soil that is unfavorable for Striga's growth. 2.5 kg of seeds are needed for 1 ha. Hoeing and hand weeding before Striga plants start to flower. Late weeding requires the burning of collected plants to kill the seeds. Never put them in your compost pile or pit. Off-barring and hilling-up the rows Apply both organic and inorganic fertilizers to improve the crop's stand. Crop rotation with legumes such as soybean, mungbean, and other leguminous crops, to improve the soil condition and deprive the parasitic weeds from favoured host plant. He went further to say practical control methods consist of a combination of crop rotation with non-hosts, weeding/sanitation, and resistant varieties. Therefore once Striga becomes established in a field, eradication is very difficult. Cab (2001) Physical control: Hand pulling at too early stage may break the shoot and reduce the rapid growth. Sparse infestation should be hand pulled shortly before flowering to prevent build up of seed. Such hand pulling should continue through to harvest and beyond so long as flowering is occurring. Cultural control: It has been noted that sorghum plant shading can restrict Striga growth when generous soil fertilizer is applied. In areas of high rainfall, factors such as high plant populations, recommended fertility levels ,and good weed control encourage lush crop growth and shading in spite of Striga parasitism. This is not feasible in moisture stressed rain fed areas. Crop rotation should be practiced with trap crops, which stimulate Striga seeds to germinate without themselves being parasitised. Crops claimed to be effective include: cotton, sunflower, groundnut, castor, dolichos bean, and linseed. Unfortunately once a severe infestation has developed, it may take many years to reduce Striga population in the field to non-damaging level. Cab (2001) went further to describe cultural methods i.e. growing of available resistant varieties help to reduce Striga build up in the field and chemical control: As Striga is a broadleaf plant, pre-plant herbicides such as Atrazine, Goal, and Flex show some effect though not efficient enough to be justified. Postemergence use of 2,4-D is effective when sprayed on the Striga leaves. Though


low in cost, sorghum is vulnerable to stalk twisting and lodging if 2,4-D is sprayed into the leaf whorl. Spraying should only be done by trained labour and cautioned to the hazards. In summary, control of Striga infestation is difficult and requires an integrated approach. On-host crops must be rotated (for two years in heavily infested fields) with resistant varieties. Future outlook and potential impact of various studies on new control methods are currently underway in various research stations across Africa and the whole world for example CIMMYT has developed the herbicide seed-coating technology and appropriate rates for the humid mid-altitude ecology of western Kenya, and is testing the technology in other ecologies in sub-Saharan Africa. Their goal is to deliver this product to farmers in all major agro-ecologies in subSaharan Africa where Striga is endemic.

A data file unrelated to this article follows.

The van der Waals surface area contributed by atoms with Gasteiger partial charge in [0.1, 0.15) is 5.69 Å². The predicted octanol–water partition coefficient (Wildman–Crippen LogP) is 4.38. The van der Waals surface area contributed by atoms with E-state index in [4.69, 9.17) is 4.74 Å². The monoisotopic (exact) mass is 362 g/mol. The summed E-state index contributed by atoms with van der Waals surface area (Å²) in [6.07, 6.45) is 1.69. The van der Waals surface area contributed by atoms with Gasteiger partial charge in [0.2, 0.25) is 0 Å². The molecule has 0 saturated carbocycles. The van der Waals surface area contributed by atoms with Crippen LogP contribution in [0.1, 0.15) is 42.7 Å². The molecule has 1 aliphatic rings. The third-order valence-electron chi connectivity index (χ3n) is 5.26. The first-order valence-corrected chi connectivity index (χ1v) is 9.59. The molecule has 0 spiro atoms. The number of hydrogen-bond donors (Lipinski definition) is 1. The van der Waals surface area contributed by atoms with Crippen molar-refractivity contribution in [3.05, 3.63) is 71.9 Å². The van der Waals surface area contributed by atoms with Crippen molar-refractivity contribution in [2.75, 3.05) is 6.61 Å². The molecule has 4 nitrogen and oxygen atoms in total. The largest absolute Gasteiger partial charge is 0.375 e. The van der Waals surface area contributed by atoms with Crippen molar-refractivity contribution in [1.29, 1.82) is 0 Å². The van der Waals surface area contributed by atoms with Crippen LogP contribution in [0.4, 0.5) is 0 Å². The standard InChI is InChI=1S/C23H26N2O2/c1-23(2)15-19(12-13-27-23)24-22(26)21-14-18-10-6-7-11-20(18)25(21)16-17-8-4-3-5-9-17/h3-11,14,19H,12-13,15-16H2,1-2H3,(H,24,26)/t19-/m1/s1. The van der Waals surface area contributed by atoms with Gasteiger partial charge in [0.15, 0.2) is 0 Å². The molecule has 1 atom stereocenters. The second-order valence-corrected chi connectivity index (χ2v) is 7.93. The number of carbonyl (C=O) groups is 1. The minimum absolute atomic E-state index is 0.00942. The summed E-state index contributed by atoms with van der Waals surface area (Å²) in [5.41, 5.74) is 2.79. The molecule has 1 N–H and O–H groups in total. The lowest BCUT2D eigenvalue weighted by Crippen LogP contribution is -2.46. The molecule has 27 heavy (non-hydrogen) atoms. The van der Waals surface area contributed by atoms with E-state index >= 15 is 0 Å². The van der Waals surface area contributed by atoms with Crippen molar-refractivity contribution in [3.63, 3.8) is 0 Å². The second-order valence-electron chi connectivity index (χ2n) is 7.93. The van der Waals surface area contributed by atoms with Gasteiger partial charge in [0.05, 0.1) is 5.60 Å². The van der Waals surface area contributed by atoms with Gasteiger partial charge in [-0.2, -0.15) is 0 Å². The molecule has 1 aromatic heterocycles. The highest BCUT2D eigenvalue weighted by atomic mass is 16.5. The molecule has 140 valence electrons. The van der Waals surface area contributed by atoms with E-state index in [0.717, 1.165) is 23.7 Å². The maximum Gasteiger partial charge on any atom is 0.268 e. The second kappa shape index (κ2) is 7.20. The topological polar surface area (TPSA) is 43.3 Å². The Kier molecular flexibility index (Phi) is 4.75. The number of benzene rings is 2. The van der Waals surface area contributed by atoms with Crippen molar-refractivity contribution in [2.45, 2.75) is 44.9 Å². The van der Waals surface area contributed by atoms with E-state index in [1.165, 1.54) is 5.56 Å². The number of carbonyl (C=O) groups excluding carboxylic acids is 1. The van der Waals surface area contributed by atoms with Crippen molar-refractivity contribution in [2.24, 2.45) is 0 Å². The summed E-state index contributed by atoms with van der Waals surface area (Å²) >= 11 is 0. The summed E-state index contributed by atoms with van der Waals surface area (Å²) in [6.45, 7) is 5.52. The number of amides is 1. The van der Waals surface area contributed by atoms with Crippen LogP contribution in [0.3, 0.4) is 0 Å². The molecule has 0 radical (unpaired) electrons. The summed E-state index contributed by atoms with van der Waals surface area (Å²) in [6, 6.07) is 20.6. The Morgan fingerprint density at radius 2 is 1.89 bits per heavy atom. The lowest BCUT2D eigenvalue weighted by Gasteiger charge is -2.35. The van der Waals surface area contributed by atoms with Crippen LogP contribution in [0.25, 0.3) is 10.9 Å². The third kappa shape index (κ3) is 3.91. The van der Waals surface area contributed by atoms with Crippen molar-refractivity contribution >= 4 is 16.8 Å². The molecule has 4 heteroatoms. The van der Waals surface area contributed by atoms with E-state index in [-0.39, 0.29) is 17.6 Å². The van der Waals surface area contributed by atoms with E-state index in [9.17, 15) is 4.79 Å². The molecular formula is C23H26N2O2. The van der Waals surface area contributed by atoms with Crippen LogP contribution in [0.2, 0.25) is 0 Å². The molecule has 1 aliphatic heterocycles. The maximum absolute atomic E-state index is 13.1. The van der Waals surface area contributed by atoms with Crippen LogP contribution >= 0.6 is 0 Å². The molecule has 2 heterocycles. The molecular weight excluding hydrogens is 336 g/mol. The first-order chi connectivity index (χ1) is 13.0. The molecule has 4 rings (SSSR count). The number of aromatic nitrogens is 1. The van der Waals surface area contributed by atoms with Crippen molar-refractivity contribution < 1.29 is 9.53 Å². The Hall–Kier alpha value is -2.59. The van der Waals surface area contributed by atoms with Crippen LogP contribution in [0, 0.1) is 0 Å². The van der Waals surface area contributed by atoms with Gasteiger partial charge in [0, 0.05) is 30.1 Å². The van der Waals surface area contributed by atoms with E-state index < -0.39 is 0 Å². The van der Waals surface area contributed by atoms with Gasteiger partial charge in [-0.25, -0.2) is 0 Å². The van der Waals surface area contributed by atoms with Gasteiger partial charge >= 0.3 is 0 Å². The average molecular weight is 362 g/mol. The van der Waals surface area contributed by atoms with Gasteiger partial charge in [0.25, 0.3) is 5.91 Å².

REFERENCES Berner, D. K., Awad, A. E., and Aigbokhan, E. I. 1994. Potential of imazaquin seed treatment for the control of Striga gesnerioides and Alectra vogelii in cowpea (Vigna unguiculata). Plant Disease 78:18-23. CABI. (2000): Crop protection compendium. Global module, 2nd edition. CABI Publishing, Wallingford, UK . CABI. (2001): Crop protection compendium. Global module, 3rd edition. CAB International Publishing. Wallingford, UK. Ciotola, M.; Watson, A.K.; Hallett, S.G. 1995. Discovery of an isolate of Fusarium oxysporum with potential to control Striga hermonthica in Africa. Weed Research 35 (4) 303-309. Ciotola, M.; Hallett, S.G.; Watson, A.K. 1996. Impact of Fusarium oxysporum isolate M12-4A, upon seed germination of Striga hermonthica in vitro. Sixth International Parasitic Weed Symposium, pp. 871-875. Moreno, M.T., Cubero, J.I.; Berner D.; Joel, D.; Musselman, L.J.; Parker, C., eds. April 1618, 1996, Cordoba, Spain. Kanampiu.F and Friesen, D (2004) CIMMYT-Kenya Musselman, L. J. (ed). 1987. Taxonomy of witchweeds. Pages 3-12. In Parasitic weeds in agriculture volume I: Striga. CRC Press, Inc., Boca Raton, Florida, U.S.A. 317 pp. Ramaiah, K. V., Parker, C., Vasudeva Rao, M. J., and Musselman, L. J. 1983. Striga identification and control handbook. Information Bulletin No. 15. Patancheru, A. P., India: International Crops Research Institute for the SemiArid Tropics Raynal-Roques, A. 1996. A hypothetical history of Striga. A preliminary draft. p. 105–111. In M.T. Moreno et al. (ed.). Advances in parasitic plant research. Proceedings of the 6th parasitic weed symposium, Cordoba, Spain. Rowland, J.R.J 1993 Dryland Farming in Africa.Macmillan Press (CRDA library)






Weed science


Mr. Mandumbu





For a parasitic weed of your choice discuss the following a) Name and classification b) Ecology c) Control x


Sign up to vote on this title
UsefulNot useful